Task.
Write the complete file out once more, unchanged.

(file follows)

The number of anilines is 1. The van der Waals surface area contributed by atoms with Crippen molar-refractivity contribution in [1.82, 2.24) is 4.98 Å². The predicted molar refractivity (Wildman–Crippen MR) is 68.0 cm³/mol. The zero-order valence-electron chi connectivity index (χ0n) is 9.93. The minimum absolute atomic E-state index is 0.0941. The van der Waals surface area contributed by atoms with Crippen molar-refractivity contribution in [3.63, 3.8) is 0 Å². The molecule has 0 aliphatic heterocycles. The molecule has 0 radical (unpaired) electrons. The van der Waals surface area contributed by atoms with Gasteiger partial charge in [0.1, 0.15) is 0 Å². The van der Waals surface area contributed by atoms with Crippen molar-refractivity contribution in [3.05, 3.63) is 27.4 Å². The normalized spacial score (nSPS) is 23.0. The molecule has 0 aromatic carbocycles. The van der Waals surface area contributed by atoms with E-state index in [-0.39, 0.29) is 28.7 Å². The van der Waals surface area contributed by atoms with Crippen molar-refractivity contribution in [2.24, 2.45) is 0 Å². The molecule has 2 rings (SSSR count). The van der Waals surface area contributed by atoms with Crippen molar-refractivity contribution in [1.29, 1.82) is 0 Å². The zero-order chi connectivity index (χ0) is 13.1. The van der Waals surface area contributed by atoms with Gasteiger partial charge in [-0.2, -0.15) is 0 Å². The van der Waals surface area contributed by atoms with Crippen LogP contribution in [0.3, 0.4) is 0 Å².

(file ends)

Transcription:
The number of anilines is 1. The van der Waals surface area contributed by atoms with Crippen molar-refractivity contribution in [1.82, 2.24) is 4.98 Å². The predicted molar refractivity (Wildman–Crippen MR) is 68.0 cm³/mol. The zero-order valence-electron chi connectivity index (χ0n) is 9.93. The minimum absolute atomic E-state index is 0.0941. The van der Waals surface area contributed by atoms with Crippen molar-refractivity contribution in [3.63, 3.8) is 0 Å². The molecule has 0 aliphatic heterocycles. The molecule has 0 radical (unpaired) electrons. The van der Waals surface area contributed by atoms with Gasteiger partial charge in [0.1, 0.15) is 0 Å². The van der Waals surface area contributed by atoms with Crippen molar-refractivity contribution in [3.05, 3.63) is 27.4 Å². The normalized spacial score (nSPS) is 23.0. The molecule has 0 aromatic carbocycles. The van der Waals surface area contributed by atoms with E-state index in [-0.39, 0.29) is 28.7 Å². The van der Waals surface area contributed by atoms with Crippen molar-refractivity contribution in [2.24, 2.45) is 0 Å². The molecule has 2 rings (SSSR count). The van der Waals surface area contributed by atoms with Crippen molar-refractivity contribution in [1.29, 1.82) is 0 Å². The zero-order chi connectivity index (χ0) is 13.1. The van der Waals surface area contributed by atoms with Gasteiger partial charge in [-0.2, -0.15) is 0 Å². The van der Waals surface area contributed by atoms with Crippen LogP contribution in [0.3, 0.4) is 0 Å².